NOTES AND EXCERPTS

This book also contained several “Author Notes” rather like sidebars in a magazine article. The author wanted them placed within the text instead of in the “notes” section at the back of the book (containing references and the bibliography). There are also excerpts from other writers and works. I could have done regular block quotes and italics. I don’t know about the rest of you, but too much italicizing in an ebook is fatiguing to read (especially on my older Kindle which doesn’t have the best fonts). So I decided to go with a “box and shadow.”

shot4This is where I really had to behave myself. A couple of weeks ago I read David Wong’s novel, This Book Is Full Of Spiders. It is one of the most beautifully formatted ebooks in fiction that I have seen. It was so lovely, I loaded it on my Fire to read it (I usually read on my Paperwhite) just to enjoy the full visual experience. One of the devices the formatter used was to set off “book excerpts” in a box and shadow, using a colored background. It inspired me. Turns out it is not difficult at all to do.

shot5All it requires is to border the block of text and give it a background color. (I learned this from Paul Salvette’s formatting guide, check the sidebar on this blog) The css styling I used for the notes and excerpts was:

div.excerpt
{
margin: 0;
padding: 12px 12px 0 6px;
background-color: #FFDEAD;
border: 2px solid black;
}

Now when I said I had to behave, I meant the color choice. (I still haven’t figured out how to get a screenshot off the Fire, so a photo of the screen will have to suffice) Tablets support a LOT of colors and when you code in html you can pick from many. I had to seriously resist neon pink or day-glo green, instead choosing a light buckskin color that is easy on the eyes, goes with the theme of the book, and best of all, adds the right touch of shading to eink displays without making the text difficult to read.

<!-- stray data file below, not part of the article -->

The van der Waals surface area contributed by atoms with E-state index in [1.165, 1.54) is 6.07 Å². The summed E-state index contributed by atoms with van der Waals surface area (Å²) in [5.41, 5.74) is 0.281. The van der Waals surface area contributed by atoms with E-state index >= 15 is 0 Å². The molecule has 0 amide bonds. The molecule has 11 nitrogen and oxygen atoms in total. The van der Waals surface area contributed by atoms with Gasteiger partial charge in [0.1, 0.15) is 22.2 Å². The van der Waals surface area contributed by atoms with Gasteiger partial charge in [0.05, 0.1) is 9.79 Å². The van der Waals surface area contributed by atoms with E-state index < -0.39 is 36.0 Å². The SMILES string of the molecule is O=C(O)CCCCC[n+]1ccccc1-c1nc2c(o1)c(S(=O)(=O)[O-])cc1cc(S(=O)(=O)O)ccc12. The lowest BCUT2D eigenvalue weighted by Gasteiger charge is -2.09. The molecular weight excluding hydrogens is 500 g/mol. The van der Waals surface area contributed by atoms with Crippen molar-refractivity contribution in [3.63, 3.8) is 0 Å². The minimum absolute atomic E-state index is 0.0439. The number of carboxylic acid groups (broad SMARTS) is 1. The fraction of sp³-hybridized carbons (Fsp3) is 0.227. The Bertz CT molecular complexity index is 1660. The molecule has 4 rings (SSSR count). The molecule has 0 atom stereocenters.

fire3This ebook was a challenge, but it was an interesting challenge and that’s the kind I like best. I would love to hear from the rest of you how you found good ways to set off text in your ebooks. Share, people!

* Books is books, ebooks is ebooks, and they’re growing apart faster than most can keep up with. I no longer try to emulate “print” in ebooks for two reasons. Number one, trying to emulate a printed book is a frustrating exercise and the best result you can expect is to create an “ugly cousin.” Number two (and most importantly) ebooks have features and interface capabilities most ebook formatters are barely touching. As a reader I love being able to adjust the display to suit my preferences. On my tablet (a Kindle Fire) I enjoy having the ‘net instantly available with a tap of my finger. Nothing bugs me more than an ebook that has been forced into a nearly static display in a vain attempt to make it look like print.

**Small caps. I love small caps. I think they are elegant, show off text better than bolding, and just plain look good. Unfortunately, they don’t display on every device. So in cases where I think text with upper and lower case will work just as well (and the goal is purely aesthetic) I will use “font-variant: smallcaps.” Sometimes, such as at the beginnings of chapters or scenes, where I definitely want the text in all caps no matter what, but do not want the display to look oversized and chunky, I do “faux-caps.” I upper-case the block of text, then set the font-size to 80%. It looks nice no matter what device it’s being read on.

Find and Replace: Do It Once, Do It Twice

Ol' Lew has taken quite nicely to the digital age.

Ol’ Lew has taken quite nicely to the digital age.

Out of all the small jobs that make up the big job of getting a book ready for publication, proofreading is the job nobody wants. It is NO FUN.

It’s exacting, it’s painstaking, it reduces an otherwise interesting piece of writing into boring little components that must be examined individually. If your attention wanders or if you get caught up in the story (it’s harder to proofread a rousing good story than a so-so one), you can miss errors. Ideally, any project should have at least two proofreaders. This isn’t an ideal world, however, and not everybody has the funds or the qualified (and indulgent) friends to get two reads.